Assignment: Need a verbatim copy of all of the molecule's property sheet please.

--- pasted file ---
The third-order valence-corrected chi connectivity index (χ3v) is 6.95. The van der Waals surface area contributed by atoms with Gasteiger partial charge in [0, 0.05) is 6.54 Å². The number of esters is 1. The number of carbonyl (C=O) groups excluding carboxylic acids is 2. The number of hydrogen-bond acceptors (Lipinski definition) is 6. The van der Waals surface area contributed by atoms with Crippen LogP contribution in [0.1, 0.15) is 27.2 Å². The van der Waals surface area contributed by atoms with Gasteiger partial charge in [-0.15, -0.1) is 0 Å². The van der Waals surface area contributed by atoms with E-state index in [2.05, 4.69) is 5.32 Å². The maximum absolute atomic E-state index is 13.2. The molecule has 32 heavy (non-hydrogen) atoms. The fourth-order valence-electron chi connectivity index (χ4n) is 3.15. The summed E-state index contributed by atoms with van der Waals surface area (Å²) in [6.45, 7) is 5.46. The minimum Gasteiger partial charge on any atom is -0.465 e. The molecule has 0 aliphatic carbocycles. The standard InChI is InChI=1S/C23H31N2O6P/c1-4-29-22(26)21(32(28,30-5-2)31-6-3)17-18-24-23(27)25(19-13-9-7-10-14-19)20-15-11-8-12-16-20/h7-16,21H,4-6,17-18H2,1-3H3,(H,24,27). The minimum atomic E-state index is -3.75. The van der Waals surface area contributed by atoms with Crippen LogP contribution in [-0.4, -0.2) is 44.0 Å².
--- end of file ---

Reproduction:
The third-order valence-corrected chi connectivity index (χ3v) is 6.95. The van der Waals surface area contributed by atoms with Gasteiger partial charge in [0, 0.05) is 6.54 Å². The number of esters is 1. The number of carbonyl (C=O) groups excluding carboxylic acids is 2. The number of hydrogen-bond acceptors (Lipinski definition) is 6. The van der Waals surface area contributed by atoms with Crippen LogP contribution in [0.1, 0.15) is 27.2 Å². The van der Waals surface area contributed by atoms with Gasteiger partial charge in [-0.15, -0.1) is 0 Å². The van der Waals surface area contributed by atoms with E-state index in [2.05, 4.69) is 5.32 Å². The maximum absolute atomic E-state index is 13.2. The molecule has 32 heavy (non-hydrogen) atoms. The fourth-order valence-electron chi connectivity index (χ4n) is 3.15. The summed E-state index contributed by atoms with van der Waals surface area (Å²) in [6.45, 7) is 5.46. The minimum Gasteiger partial charge on any atom is -0.465 e. The molecule has 0 aliphatic carbocycles. The standard InChI is InChI=1S/C23H31N2O6P/c1-4-29-22(26)21(32(28,30-5-2)31-6-3)17-18-24-23(27)25(19-13-9-7-10-14-19)20-15-11-8-12-16-20/h7-16,21H,4-6,17-18H2,1-3H3,(H,24,27). The minimum atomic E-state index is -3.75. The van der Waals surface area contributed by atoms with Crippen LogP contribution in [-0.4, -0.2) is 44.0 Å².